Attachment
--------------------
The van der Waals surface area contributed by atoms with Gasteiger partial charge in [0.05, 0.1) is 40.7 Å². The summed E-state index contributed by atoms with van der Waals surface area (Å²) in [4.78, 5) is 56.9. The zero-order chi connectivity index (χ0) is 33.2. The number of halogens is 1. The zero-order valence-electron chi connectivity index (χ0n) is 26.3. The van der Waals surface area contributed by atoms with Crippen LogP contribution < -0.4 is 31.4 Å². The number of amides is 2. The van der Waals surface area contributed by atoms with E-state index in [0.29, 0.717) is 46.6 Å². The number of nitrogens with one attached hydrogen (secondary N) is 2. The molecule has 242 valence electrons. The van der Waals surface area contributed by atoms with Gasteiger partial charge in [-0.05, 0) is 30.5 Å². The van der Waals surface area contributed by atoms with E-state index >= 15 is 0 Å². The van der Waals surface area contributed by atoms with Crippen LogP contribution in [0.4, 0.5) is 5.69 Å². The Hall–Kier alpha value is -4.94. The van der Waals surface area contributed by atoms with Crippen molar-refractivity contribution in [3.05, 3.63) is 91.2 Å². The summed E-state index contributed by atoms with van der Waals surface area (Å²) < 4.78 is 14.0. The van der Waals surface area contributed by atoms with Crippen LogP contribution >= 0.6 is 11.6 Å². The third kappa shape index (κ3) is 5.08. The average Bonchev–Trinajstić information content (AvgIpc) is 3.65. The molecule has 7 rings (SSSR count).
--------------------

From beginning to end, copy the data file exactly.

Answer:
The van der Waals surface area contributed by atoms with Gasteiger partial charge in [0.05, 0.1) is 40.7 Å². The summed E-state index contributed by atoms with van der Waals surface area (Å²) in [4.78, 5) is 56.9. The zero-order chi connectivity index (χ0) is 33.2. The number of halogens is 1. The zero-order valence-electron chi connectivity index (χ0n) is 26.3. The van der Waals surface area contributed by atoms with Crippen LogP contribution < -0.4 is 31.4 Å². The number of amides is 2. The van der Waals surface area contributed by atoms with E-state index in [0.29, 0.717) is 46.6 Å². The number of nitrogens with one attached hydrogen (secondary N) is 2. The molecule has 242 valence electrons. The van der Waals surface area contributed by atoms with Gasteiger partial charge in [-0.05, 0) is 30.5 Å². The van der Waals surface area contributed by atoms with E-state index >= 15 is 0 Å². The van der Waals surface area contributed by atoms with Crippen LogP contribution in [0.4, 0.5) is 5.69 Å². The Hall–Kier alpha value is -4.94. The van der Waals surface area contributed by atoms with Crippen molar-refractivity contribution in [3.05, 3.63) is 91.2 Å². The summed E-state index contributed by atoms with van der Waals surface area (Å²) < 4.78 is 14.0. The van der Waals surface area contributed by atoms with Crippen LogP contribution >= 0.6 is 11.6 Å². The third kappa shape index (κ3) is 5.08. The average Bonchev–Trinajstić information content (AvgIpc) is 3.65. The molecule has 7 rings (SSSR count).